George Hamartolus

George Hamartolus
George Hamartolus
A monk at Constantinople under Michael III (842-867) and the author of a chronicle of some importance

Catholic Encyclopedia. . 2006.

George Hamartolus
    George Hamartolus
     Catholic_Encyclopedia George Hamartolus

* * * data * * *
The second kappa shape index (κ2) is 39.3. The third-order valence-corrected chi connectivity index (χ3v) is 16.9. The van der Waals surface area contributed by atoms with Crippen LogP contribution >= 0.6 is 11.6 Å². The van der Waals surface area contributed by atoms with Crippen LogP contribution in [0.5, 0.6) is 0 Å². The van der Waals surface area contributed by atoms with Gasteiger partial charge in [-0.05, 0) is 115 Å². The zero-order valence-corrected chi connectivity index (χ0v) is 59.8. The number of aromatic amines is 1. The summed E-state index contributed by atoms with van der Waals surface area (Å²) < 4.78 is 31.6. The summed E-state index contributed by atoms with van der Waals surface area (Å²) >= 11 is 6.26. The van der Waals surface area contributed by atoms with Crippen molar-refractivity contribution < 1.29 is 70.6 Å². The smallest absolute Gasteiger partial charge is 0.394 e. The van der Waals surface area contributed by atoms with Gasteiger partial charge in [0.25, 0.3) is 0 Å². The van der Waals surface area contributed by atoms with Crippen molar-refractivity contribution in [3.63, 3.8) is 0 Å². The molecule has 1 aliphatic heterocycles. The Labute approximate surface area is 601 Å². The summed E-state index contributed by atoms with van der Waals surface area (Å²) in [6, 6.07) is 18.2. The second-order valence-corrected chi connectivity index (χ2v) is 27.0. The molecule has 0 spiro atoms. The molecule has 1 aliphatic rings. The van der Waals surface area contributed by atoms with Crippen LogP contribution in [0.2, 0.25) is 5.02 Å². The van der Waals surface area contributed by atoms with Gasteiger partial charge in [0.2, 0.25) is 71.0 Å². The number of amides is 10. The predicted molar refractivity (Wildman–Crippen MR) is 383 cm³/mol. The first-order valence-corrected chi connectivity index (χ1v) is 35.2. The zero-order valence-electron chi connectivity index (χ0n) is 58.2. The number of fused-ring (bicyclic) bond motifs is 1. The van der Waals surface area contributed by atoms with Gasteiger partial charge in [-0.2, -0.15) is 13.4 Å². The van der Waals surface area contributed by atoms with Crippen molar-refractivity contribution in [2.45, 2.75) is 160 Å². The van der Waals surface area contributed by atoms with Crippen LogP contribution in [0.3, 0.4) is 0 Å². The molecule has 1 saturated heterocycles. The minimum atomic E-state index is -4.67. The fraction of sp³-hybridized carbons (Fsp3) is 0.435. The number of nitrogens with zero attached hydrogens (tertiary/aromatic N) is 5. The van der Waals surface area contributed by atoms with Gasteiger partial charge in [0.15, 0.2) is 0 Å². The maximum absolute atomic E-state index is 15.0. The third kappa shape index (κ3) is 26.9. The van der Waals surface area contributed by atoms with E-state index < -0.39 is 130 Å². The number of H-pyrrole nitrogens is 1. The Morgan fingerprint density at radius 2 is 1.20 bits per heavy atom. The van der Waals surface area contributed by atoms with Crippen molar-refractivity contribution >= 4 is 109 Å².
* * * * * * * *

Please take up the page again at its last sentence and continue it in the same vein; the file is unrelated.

A monk at Constantinople under Michael III (842-867) and the author of a chronicle of some importance. Hamartolus is not his name but the epithet he gives to himself in the title of his work: "A compendious chronicle from various chroniclers and interpreters, gathered together and arranged by George, a sinner [hypo Georgiou hamartolou]". It is a common form among Byzantine monks. Krumbacher (Byz. Litt., 358) protests against the use of this epithet as a name and proposes (and uses) the form Georgios Monachos. Nothing is known about him except from the internal evidences of his work, which establishes his period (in the preface he speaks of Michael III as the reigning emperor) and his calling (he refers to himself several times as a monk). The chronicle consists of four books. The first treats of profane history from Adam to Alexander the Great; the second, of the history of the Old Testament; the third, of Roman history from Julius Cæsar to Constantine; and the fourth down to the author's own time. As usually in the case of such medieval chronicles, the only part to be taken seriously is the account of more or less contemporary events. The rest is interesting as an example of Byzantine ideas on the subjects, and of the questions that most interested Byzantine monks. George describes his ideal and principles in the preface. He has used ancient and modern sources (all Greek, of course), has especially consulted edifying works, and has striven to tell the truth rather than to please the reader by artistic writing. But of so great a mass of material he has chosen only what is most useful and necessary. In effect, the questions that seemed most useful and necessary to ecclesiastical persons at Constantinople in the ninth century are those that are discussed. There are copious pious reflections and theological excursuses. He writes of how idols were invented, the origin of monks, the religion of the Saracens, and especially of the Iconoclast controversy that was just over. Like all monks he hates Iconoclasts. The violence with which he speaks of them shows how recent the storm had been and how the memory of Iconoclast persecutions was still fresh when he wrote. He writes out long extracts from Greek Fathers. The first book treats of an astonishingly miscellaneous collection of persons — Adam, Nimrod, the Persians, Chaldees, Brahmins, Amazons, etc. In the second book, too, although it professes to deal with Bible history only, he has much to say about Plato and philosophers in general. George Hamartolus ended his chronicle with the year 842, as a colophon in most manuscripts attests. Various people, among them notably "Symeon Logothetes", who is probably Symeon Metaphrastes, the famous writer of saints' lives (tenth century, see Krumbacher, 358), continued his history to later dates — the longest continuation reaches to 948, In spite of his crude ideas and the violent hatred of Iconoclasts that makes him always unjust towards them, his work has considerable value for the history of the last years before the schism of Photius. It was soon translated into Slav languages (Bulgarian and Servian) and into Georgian. In these versions it became a sort of fountain-head for all early Slav (even Russian) historians. As a very popular and widely consulted book it has been constantly re-edited, corrected, and rearranged by anonymous scribes, so that the reconstruction of the original work is "one of the most difficult problems of Byzantine philology" (Krumbacher, 355).